William Wells Brown’s Clotel; or, the President’s Daughter Life Before and After Slavery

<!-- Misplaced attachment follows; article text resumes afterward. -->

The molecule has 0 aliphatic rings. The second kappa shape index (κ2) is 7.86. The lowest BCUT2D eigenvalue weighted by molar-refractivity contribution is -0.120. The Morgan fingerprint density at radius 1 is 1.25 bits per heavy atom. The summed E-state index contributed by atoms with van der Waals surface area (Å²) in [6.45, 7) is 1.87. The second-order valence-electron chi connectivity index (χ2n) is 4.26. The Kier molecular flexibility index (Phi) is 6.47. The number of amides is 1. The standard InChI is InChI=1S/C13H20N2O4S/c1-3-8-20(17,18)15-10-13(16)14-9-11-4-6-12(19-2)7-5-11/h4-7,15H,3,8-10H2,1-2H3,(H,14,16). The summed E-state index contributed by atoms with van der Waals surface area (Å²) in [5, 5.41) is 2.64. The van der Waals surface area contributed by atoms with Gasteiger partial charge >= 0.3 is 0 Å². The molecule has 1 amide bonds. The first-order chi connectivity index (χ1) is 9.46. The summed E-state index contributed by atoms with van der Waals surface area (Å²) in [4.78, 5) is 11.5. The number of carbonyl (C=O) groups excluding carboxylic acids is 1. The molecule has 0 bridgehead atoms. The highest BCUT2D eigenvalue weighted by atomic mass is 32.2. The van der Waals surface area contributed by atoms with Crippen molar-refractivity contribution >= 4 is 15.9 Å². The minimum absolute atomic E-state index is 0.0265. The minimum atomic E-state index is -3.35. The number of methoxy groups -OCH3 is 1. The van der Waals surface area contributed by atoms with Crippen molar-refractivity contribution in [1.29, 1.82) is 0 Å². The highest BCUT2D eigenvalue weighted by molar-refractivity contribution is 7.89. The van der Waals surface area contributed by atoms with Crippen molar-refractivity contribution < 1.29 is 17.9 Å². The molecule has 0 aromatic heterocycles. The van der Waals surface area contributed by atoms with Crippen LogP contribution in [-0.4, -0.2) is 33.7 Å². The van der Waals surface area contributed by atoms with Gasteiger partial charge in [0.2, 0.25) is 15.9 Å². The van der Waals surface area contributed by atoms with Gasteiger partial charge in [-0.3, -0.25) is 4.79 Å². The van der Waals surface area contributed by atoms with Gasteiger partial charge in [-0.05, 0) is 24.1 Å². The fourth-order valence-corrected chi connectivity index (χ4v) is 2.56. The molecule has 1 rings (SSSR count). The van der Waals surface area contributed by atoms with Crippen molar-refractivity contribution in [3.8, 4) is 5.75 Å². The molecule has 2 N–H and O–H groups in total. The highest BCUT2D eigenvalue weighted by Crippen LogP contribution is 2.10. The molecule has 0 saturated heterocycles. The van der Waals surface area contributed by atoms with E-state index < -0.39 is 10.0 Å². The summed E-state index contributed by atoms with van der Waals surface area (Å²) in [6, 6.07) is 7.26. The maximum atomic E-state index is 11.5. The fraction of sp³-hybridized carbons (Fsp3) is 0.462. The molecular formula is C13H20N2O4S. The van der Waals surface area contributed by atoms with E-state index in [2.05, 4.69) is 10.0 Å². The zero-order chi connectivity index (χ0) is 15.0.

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William Wells Brown was a former slave who eventually was able to escape to freedom and live the remainder of his life as a free man, writer, and lecturer. Brown’s novel Clotel is known as the first novel to be written by an African American and ex-slave. His novel focuses on three different generations of slave women including the main character Clotel, a mulatto woman, and her sisters. Clotel’s mother is a slave woman and her father is the nation’s president, Thomas Jefferson. Brown’s novel is assumed to be based on the unconfirmed rumors that Thomas Jefferson fathered a child with one of his slaves, Sally Hemmings (Kirkpatrick, 2004). These rumors were very relevant at the time that Brown wrote his novel. It seems that Brown was even ahead of his time in questioning the actions of President Jefferson because the DNA confirmation behind these rumors was not provided until years later. One of the strong motifs throughout this novel is hypocrisy. The fact that Thomas Jefferson, one of the writers of the Declaration of Independence, who fights for freedom and equality for all, would allow his biological daughter to be put up and sold at auction just shows the great deal of hypocrisy during the time of slavery. Brown’s novel also focuses on the tragedies and struggles experienced by mulatto men and women in slavery. Brown used his first hand experiences to create the fictional characters in Clotel which would provide a sense of the suffering endured by slaves while in captivity. Through his first-hand experience in the world of slavery, Brown provides a vivid picture of what life was like as a slave woman on the plantation. Although the novel is fictional, Brown’s use of real memories, events, and news stories from his time as a slave provides a realistic look into the pain and suffering endured by slaves at this time. Brown also included opposing views of

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